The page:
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  • Originally posted by scooterfan View Post
    Mickey Mantle was built like an ox in an era when just about all the guys were either skinny or out shape. If he played today he'd belt over 60 homers a year. Anybody remember how Mickey did as a broadcaster for Sportschannel?
    I don't know how Mantle would do today, but that advantage you're talking about against his peers when he played wouldn't exist today. As a matter of fact, he'd look and be built more like a second baseman compared to today's players and the pitchers would dwarf him in stature and athleticism.

    No knock on Mantle, it's just the way it is.

    Comment


    • Originally posted by mandrake View Post
      I bought that book about the 1921 season and it is one of the best documented baseball books that I ever read. I actually bought it for my 83 yr old dad, who actually was too young to recall Ruth as a player. He did grow up listening to all 3 teams on the radio, his only escape from extreme poverty (one time the family radio was repo'd because they did not pay the electric bill). Anyway, he loves the book and thinks everyone baseball fan should read it.

      I am glad I had a chance to take him to NYS in 2009 to show him around .(due to health issues I could not take him to RYS in 2008)

      BTW, the short 257 fence in RF....it quickly dropped off very deeply and balls hit around the foul pole back then and then landed in the stands were not considered HR's back in the 1920's. They had to land in fair territory.
      Babe needed no advantage, did he hit some down that short RF line at the Polo Grounds, later some down that short RF line 296 at Yankee Stadium, I'm sure he did but he was not a pull hitter. If one goes to Proquest and read hundreds of game write ups in the news archives as I have, you will come to the conclusion that most of his homers would be home runs even with a deeper RF.

      Also Yankee Stadium overall was not a homer friendly park over all. Deep right center field 429 feet, deeper than most dead CF distances today. Dead CF in Ruth's time, 487 feet and just to the left of dead center 490. How many 450 feet drives did he hit to CF that were just outs, maybe some EBH's. Drives that deep today, ESPN highlight home runs.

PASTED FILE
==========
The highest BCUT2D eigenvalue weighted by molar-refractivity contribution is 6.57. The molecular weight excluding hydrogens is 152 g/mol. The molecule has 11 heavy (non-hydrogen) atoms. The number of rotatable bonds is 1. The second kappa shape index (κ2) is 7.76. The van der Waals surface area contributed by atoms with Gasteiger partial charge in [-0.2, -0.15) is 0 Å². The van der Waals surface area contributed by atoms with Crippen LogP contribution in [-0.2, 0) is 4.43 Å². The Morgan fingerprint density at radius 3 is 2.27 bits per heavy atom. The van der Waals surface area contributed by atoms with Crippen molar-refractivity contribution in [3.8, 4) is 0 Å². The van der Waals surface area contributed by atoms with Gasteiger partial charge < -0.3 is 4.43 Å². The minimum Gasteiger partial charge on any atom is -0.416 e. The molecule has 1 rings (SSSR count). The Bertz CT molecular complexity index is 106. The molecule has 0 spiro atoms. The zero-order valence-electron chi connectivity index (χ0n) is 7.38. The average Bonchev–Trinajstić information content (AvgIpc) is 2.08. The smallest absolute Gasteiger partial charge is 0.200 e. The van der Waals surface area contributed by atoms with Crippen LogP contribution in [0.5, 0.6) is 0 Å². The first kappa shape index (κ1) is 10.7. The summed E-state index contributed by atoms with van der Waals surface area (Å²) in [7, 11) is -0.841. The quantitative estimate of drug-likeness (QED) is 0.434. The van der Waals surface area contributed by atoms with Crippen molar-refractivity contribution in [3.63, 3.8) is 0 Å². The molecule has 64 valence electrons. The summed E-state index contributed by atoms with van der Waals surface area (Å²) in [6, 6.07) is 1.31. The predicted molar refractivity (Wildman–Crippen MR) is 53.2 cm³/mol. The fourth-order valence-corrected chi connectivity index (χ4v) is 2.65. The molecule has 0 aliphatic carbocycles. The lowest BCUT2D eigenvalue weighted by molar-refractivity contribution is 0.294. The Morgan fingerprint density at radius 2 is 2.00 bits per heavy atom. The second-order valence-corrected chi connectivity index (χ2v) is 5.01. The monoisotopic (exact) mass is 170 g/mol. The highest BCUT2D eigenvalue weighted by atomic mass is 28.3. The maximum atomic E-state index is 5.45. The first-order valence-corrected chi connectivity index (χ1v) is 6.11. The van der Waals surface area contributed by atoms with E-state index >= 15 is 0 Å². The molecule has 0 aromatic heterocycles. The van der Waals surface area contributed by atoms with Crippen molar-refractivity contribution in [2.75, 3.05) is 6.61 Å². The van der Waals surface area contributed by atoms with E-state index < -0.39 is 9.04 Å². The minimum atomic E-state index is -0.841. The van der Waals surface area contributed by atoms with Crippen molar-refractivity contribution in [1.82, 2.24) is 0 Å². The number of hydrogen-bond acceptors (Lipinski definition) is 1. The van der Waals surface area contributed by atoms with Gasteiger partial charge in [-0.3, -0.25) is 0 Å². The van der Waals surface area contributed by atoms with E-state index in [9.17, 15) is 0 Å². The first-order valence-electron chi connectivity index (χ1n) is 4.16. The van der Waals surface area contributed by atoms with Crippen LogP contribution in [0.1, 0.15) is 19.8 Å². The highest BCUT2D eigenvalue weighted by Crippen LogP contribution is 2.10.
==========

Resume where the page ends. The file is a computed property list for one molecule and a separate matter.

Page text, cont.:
A bit on Babe at the Polo Grounds. Not only was he changing the philosophy of the game, window breaking he forced changes on the field. That line that was painted high on the stands was a precursor to what we now call the foul pole.

      Here it is, Babe and the Polo Grounds.
      Attached Files

      Comment


      • Originally posted by doctor_gogol View Post
        You've got to wonder if players like Ruth and Mantle played in today's game, would they even be All Stars? Or would they even make it to the majors? As you know, Babe Ruth wasn't exactly a fitness fanatic. He'd stay out all night drinking. Would have a six pack and 3 steaks for dinner. 10 hot dogs for lunch. Mantle frequently came to the park hung over with no sleep.

        It's impossible to really say for sure.
        Whats up Doc? Your correct impossible to really know.
        How ever, actually Ruth was one of a small number of players back then that took whipping into shape seriously. One of the few that put to use the services of a physical trainer, Artie McGovern's gym. Many could not afford their own personal trainer, that should not have stopped them from doing so on their own. The complete opposite of the image most have of the Bam, he did work out, not many did back then.

        As he got older, around 1925 every winter he would take to the gym, get into shape. Sure he probably packed on some weight during the season but worked very hard to start the season in good shape.
        Attached Files
        Last edited by SHOELESSJOE3; 01-01-2010, 08:02 PM.

        Comment


        • Great photos!


          He obviously did more than most players in his day. But looking at his workout, most regular citizens these days (who are really into fitness) have a more rigorous workout. Not to mention what professional athletes do.

          One more reason why we'll never know for sure if players like Ruth could make it in today's game: Ruth, Gehrig, Cobb, etc... played their entire careers with some of the greatest players in the world banned from the game just because they were black.

          People like Ruth weren't playing against all the best talent of their day.

          Lets look at this another way: plop A-Rod or Pujols into 1925 against 1925 talent and I bet they are breaking records left and right.
          Last edited by doctor_gogol; 01-01-2010, 08:36 PM.
          Vintage Photos of Detroit Ballparks:
          http://www.flickr.com/photos/doctor_gogol/sets/

          http://www.flickr.com/photos/4[email protected]/sets/

          Comment


          • Originally posted by Rob R View Post
            I don't know how Mantle would do today, but that advantage you're talking about against his peers when he played wouldn't exist today. As a matter of fact, he'd look and be built more like a second baseman compared to today's players and the pitchers would dwarf him in stature and athleticism.

            No knock on Mantle, it's just the way it is.